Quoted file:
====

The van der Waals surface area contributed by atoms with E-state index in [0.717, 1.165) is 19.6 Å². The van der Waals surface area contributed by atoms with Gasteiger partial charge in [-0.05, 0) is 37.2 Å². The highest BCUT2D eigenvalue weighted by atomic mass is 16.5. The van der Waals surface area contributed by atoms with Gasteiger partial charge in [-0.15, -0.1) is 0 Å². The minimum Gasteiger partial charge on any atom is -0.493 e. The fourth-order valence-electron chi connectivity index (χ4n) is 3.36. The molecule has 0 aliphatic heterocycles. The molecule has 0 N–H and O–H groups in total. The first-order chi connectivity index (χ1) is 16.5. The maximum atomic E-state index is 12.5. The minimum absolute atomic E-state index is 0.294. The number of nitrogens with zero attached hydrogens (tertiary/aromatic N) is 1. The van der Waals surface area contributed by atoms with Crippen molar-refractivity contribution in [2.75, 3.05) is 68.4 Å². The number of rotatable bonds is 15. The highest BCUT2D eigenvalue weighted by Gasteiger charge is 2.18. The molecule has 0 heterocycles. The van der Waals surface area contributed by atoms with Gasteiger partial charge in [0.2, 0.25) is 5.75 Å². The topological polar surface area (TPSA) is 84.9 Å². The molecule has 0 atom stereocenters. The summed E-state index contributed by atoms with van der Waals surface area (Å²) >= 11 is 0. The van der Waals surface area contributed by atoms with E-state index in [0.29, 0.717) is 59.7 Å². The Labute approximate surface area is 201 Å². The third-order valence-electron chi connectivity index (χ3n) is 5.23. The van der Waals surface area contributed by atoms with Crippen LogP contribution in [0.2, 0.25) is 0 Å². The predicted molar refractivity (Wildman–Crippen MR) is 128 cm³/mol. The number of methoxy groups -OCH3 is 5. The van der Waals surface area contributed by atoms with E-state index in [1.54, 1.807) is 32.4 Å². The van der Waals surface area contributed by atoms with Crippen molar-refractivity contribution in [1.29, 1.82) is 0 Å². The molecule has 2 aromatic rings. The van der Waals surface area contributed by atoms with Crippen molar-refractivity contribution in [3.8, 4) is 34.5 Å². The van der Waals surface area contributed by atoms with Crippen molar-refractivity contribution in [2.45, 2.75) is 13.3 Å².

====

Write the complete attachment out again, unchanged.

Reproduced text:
The van der Waals surface area contributed by atoms with E-state index in [0.717, 1.165) is 19.6 Å². The van der Waals surface area contributed by atoms with Gasteiger partial charge in [-0.05, 0) is 37.2 Å². The highest BCUT2D eigenvalue weighted by atomic mass is 16.5. The van der Waals surface area contributed by atoms with Gasteiger partial charge in [-0.15, -0.1) is 0 Å². The minimum Gasteiger partial charge on any atom is -0.493 e. The fourth-order valence-electron chi connectivity index (χ4n) is 3.36. The molecule has 0 aliphatic heterocycles. The molecule has 0 N–H and O–H groups in total. The first-order chi connectivity index (χ1) is 16.5. The maximum atomic E-state index is 12.5. The minimum absolute atomic E-state index is 0.294. The number of nitrogens with zero attached hydrogens (tertiary/aromatic N) is 1. The van der Waals surface area contributed by atoms with Crippen molar-refractivity contribution in [2.75, 3.05) is 68.4 Å². The number of rotatable bonds is 15. The highest BCUT2D eigenvalue weighted by Gasteiger charge is 2.18. The molecule has 0 heterocycles. The van der Waals surface area contributed by atoms with Gasteiger partial charge in [0.2, 0.25) is 5.75 Å². The topological polar surface area (TPSA) is 84.9 Å². The molecule has 0 atom stereocenters. The summed E-state index contributed by atoms with van der Waals surface area (Å²) >= 11 is 0. The van der Waals surface area contributed by atoms with E-state index in [0.29, 0.717) is 59.7 Å². The Labute approximate surface area is 201 Å². The third-order valence-electron chi connectivity index (χ3n) is 5.23. The van der Waals surface area contributed by atoms with Crippen LogP contribution in [0.2, 0.25) is 0 Å². The predicted molar refractivity (Wildman–Crippen MR) is 128 cm³/mol. The number of methoxy groups -OCH3 is 5. The van der Waals surface area contributed by atoms with E-state index in [1.54, 1.807) is 32.4 Å². The van der Waals surface area contributed by atoms with Crippen molar-refractivity contribution in [1.29, 1.82) is 0 Å². The molecule has 2 aromatic rings. The van der Waals surface area contributed by atoms with Crippen molar-refractivity contribution in [3.8, 4) is 34.5 Å². The van der Waals surface area contributed by atoms with Crippen molar-refractivity contribution in [2.45, 2.75) is 13.3 Å².